The Crossing, the middle section of the trilogy, follows the protagonists’ journey across the Atlantic. “The conditions for these slaves were horrendous, not to mention hygienically disastrous. Think of sardines packed together. It was worse than that. They were all chained and they couldn’t move. There was just a communal bucket for the loo. One song in the opera comes from a girl who was raped.”
Odaline has told her singers (including Brixton-born soprano, Nadine Mortimer-Smith, whose family is Jamaican-Indian) that she doesn’t want to hear “pretty English voices”. The slaves singing, she explains, was their only outlet for all their suffering, and you could hear what they were going through just from the way they sang. “From the choir, I want a stronger, rougher, raw sound.”
When Odaline was 11, she left Cuba with her sister and moved to New Orleans to live with relatives and study music. As she pursued a career in composition, she was delighted to find she wasn’t the only one whose cultural heritage seeped into her compositions. “There is such a variety of styles coming out of the US, you wouldn’t believe it. What you hear in the North East is radically different from what you hear in California, Texas, and Louisiana for example. And of course the people vary so much too. There are Japanese Americans, Chinese Americans, Italian Americans… You name it, they’ve got it.”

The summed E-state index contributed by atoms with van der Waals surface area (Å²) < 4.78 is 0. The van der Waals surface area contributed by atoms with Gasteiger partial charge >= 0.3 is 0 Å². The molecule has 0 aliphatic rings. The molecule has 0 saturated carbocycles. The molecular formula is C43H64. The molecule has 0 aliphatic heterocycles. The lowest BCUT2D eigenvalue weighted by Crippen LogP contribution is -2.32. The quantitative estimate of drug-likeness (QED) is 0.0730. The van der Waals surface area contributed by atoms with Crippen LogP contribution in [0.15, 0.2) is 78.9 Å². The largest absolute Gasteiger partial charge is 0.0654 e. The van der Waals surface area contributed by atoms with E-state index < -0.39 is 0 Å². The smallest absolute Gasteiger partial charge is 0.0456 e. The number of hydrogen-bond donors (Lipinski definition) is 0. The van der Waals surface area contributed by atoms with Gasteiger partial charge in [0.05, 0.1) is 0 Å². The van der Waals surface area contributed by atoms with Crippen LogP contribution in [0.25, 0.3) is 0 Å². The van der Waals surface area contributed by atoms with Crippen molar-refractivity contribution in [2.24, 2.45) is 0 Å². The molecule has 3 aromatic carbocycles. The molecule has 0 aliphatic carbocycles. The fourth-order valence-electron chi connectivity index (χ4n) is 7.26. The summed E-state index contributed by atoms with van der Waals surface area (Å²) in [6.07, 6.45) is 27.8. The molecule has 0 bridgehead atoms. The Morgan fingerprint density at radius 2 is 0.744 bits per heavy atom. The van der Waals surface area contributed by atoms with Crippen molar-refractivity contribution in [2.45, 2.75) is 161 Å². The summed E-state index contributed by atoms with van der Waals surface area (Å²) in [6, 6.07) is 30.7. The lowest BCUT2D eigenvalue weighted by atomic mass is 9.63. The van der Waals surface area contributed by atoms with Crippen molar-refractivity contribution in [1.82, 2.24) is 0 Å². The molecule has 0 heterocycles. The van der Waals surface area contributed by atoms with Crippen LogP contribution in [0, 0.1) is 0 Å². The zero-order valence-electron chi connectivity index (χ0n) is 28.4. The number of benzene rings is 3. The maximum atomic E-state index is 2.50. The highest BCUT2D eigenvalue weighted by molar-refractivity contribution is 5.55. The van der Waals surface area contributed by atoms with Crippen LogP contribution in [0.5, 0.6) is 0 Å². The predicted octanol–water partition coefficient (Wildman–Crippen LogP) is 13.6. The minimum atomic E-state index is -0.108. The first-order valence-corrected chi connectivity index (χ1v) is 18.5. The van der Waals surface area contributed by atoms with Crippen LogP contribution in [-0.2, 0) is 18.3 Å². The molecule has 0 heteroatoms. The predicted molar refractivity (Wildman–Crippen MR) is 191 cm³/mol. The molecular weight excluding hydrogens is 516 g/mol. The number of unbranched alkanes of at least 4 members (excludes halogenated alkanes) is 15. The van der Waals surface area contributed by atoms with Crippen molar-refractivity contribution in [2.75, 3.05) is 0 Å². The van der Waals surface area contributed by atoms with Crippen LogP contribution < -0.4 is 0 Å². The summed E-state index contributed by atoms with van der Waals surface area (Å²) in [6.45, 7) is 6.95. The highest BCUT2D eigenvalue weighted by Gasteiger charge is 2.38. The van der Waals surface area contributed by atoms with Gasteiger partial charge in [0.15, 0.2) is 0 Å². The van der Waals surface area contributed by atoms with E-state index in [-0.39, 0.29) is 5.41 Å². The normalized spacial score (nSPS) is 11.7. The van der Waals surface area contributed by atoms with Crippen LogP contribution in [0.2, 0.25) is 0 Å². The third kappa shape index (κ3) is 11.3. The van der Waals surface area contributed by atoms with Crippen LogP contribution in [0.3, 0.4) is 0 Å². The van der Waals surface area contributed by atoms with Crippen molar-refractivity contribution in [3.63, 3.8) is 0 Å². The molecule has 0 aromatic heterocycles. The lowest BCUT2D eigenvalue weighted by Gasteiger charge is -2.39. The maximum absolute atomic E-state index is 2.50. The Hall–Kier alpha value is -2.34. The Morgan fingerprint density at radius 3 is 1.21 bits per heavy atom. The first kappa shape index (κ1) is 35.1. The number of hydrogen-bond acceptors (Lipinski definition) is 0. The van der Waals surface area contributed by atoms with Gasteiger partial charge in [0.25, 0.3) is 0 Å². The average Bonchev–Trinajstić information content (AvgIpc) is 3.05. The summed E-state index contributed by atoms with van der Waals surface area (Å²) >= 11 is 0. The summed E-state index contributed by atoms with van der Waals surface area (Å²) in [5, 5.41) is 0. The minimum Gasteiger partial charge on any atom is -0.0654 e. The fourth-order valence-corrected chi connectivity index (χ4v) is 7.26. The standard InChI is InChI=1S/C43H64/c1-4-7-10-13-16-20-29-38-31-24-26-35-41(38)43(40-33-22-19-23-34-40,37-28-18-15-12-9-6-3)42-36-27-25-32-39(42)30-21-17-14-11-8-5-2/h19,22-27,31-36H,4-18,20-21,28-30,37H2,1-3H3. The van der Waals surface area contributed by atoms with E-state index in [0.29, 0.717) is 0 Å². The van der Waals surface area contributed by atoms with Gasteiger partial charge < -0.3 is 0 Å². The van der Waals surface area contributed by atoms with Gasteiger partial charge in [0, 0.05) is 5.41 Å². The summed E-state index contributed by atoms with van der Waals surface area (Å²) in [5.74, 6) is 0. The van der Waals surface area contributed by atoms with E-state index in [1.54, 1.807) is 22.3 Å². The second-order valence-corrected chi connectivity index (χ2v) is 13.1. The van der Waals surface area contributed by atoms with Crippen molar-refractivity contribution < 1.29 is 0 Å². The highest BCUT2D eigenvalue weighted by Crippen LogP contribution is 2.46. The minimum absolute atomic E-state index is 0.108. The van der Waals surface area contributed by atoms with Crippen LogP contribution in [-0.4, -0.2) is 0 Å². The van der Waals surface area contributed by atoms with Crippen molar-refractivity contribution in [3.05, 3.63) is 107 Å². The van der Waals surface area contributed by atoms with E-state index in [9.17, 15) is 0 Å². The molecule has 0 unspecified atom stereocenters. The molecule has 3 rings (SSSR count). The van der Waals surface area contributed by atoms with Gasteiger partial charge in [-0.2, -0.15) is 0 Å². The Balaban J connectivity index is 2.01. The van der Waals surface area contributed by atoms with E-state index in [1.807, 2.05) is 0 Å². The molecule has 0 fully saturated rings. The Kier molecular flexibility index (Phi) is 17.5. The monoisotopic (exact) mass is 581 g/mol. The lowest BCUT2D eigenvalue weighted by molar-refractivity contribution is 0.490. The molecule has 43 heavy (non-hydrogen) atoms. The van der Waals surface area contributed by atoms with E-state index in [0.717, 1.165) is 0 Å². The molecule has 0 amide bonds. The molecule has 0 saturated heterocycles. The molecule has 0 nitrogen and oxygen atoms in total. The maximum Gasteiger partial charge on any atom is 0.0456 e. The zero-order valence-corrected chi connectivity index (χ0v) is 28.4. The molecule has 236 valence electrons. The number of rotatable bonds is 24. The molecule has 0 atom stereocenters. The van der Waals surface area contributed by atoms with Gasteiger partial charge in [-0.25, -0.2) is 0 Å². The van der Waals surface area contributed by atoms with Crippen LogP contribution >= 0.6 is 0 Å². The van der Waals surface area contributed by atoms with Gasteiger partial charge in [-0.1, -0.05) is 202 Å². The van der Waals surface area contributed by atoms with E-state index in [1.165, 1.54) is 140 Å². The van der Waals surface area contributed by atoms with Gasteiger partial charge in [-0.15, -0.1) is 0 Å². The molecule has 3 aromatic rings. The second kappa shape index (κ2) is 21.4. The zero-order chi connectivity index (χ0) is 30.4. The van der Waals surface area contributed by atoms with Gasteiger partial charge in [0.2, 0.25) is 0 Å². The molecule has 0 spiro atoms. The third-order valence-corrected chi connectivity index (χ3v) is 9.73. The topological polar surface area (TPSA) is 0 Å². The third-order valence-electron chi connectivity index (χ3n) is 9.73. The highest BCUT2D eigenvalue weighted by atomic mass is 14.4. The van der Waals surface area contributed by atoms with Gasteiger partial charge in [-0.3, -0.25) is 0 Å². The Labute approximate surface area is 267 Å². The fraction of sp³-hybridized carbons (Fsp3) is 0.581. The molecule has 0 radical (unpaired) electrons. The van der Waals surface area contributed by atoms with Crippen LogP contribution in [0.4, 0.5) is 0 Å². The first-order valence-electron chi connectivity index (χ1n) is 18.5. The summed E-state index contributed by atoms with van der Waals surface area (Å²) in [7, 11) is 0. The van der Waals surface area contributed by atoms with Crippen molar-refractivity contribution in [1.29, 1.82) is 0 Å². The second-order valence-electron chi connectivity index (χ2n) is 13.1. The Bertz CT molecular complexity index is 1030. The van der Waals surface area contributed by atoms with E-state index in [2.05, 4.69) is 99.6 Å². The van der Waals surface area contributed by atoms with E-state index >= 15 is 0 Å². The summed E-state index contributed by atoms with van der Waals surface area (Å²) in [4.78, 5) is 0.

To raise awareness of this plethora of styles in America’s contemporary classical music scene, Odaline founded the biennial London Festival of American Music. This year’s festival, the fifth since it began in 2006, opens on Friday with Odaline’s The Crossing, followed by six days’ worth of performances of new works by composers such as Chen Yi, a Chinese woman living in New York, whose music “has a beautiful connection to the folk music of China and Tibet”, and Armando Bayolo, originally from Puerto Rico, whose writing is “loud and demands attention!”
The festival seems a fitting way for this passionate, quietly persevering woman to celebrate her birthday, not to mention an opportunity for the rest of us to hear how contemporary classical music is progressing outside our own cultural sphere. I finish by asking Odaline what advice she might give to anyone (especially women) pursuing a life as a conductor. You must believe that you have something to offer and something to say, she urges, and don’t let anything or anyone put you off. “I’ve been told, since I was a child, that women don’t conduct. But I did what I wanted anyway.”
The Crossing premieres this Friday 7 November at the Actor’s Church, Covent Garden, as part of the fifth London Festival of American Music. The festival continues at St James Studio, near Victoria station, until 14 November. For more details and to book tickets, click here.